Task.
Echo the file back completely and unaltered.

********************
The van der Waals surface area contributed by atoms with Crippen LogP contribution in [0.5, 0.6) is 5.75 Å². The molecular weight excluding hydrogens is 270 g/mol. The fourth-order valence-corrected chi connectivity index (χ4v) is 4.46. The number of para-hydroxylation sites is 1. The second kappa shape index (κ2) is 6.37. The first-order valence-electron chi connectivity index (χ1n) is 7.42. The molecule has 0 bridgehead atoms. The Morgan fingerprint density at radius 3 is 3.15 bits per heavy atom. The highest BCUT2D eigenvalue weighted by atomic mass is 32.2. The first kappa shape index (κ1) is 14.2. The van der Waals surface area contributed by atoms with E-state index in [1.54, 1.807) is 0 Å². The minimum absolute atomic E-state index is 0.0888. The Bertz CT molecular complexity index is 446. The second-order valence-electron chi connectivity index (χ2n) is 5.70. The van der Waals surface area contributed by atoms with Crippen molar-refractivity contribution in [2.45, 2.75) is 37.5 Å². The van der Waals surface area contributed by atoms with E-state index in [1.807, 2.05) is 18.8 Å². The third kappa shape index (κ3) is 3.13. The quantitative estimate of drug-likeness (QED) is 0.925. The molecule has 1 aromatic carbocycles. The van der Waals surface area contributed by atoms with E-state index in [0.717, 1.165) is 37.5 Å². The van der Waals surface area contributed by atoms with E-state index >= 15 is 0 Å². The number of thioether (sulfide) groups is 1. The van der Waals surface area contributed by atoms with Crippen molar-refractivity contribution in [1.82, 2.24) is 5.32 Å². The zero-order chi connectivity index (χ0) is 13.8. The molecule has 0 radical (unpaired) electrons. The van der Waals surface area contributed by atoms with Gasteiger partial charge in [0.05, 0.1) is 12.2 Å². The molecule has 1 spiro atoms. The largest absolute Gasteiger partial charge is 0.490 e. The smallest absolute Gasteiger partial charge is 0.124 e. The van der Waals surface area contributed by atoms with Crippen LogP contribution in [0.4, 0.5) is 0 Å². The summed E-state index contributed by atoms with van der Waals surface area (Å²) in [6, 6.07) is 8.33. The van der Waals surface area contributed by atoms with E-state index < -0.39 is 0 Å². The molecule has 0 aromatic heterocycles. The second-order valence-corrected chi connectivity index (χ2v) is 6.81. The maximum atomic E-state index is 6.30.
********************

The van der Waals surface area contributed by atoms with Crippen LogP contribution in [0.5, 0.6) is 5.75 Å². The molecular weight excluding hydrogens is 270 g/mol. The fourth-order valence-corrected chi connectivity index (χ4v) is 4.46. The number of para-hydroxylation sites is 1. The second kappa shape index (κ2) is 6.37. The first-order valence-electron chi connectivity index (χ1n) is 7.42. The molecule has 0 bridgehead atoms. The Morgan fingerprint density at radius 3 is 3.15 bits per heavy atom. The highest BCUT2D eigenvalue weighted by atomic mass is 32.2. The first kappa shape index (κ1) is 14.2. The van der Waals surface area contributed by atoms with E-state index in [1.54, 1.807) is 0 Å². The minimum absolute atomic E-state index is 0.0888. The Bertz CT molecular complexity index is 446. The second-order valence-electron chi connectivity index (χ2n) is 5.70. The van der Waals surface area contributed by atoms with Crippen molar-refractivity contribution in [2.45, 2.75) is 37.5 Å². The van der Waals surface area contributed by atoms with E-state index in [1.807, 2.05) is 18.8 Å². The third kappa shape index (κ3) is 3.13. The quantitative estimate of drug-likeness (QED) is 0.925. The molecule has 1 aromatic carbocycles. The van der Waals surface area contributed by atoms with E-state index in [0.717, 1.165) is 37.5 Å². The van der Waals surface area contributed by atoms with E-state index >= 15 is 0 Å². The number of thioether (sulfide) groups is 1. The van der Waals surface area contributed by atoms with Crippen molar-refractivity contribution in [1.82, 2.24) is 5.32 Å². The zero-order chi connectivity index (χ0) is 13.8. The molecule has 0 radical (unpaired) electrons. The van der Waals surface area contributed by atoms with Gasteiger partial charge in [0.05, 0.1) is 12.2 Å². The molecule has 1 spiro atoms. The largest absolute Gasteiger partial charge is 0.490 e. The smallest absolute Gasteiger partial charge is 0.124 e. The van der Waals surface area contributed by atoms with Crippen LogP contribution in [0.4, 0.5) is 0 Å². The summed E-state index contributed by atoms with van der Waals surface area (Å²) in [6, 6.07) is 8.33. The van der Waals surface area contributed by atoms with E-state index < -0.39 is 0 Å². The molecule has 0 aromatic heterocycles. The second-order valence-corrected chi connectivity index (χ2v) is 6.81. The maximum atomic E-state index is 6.30.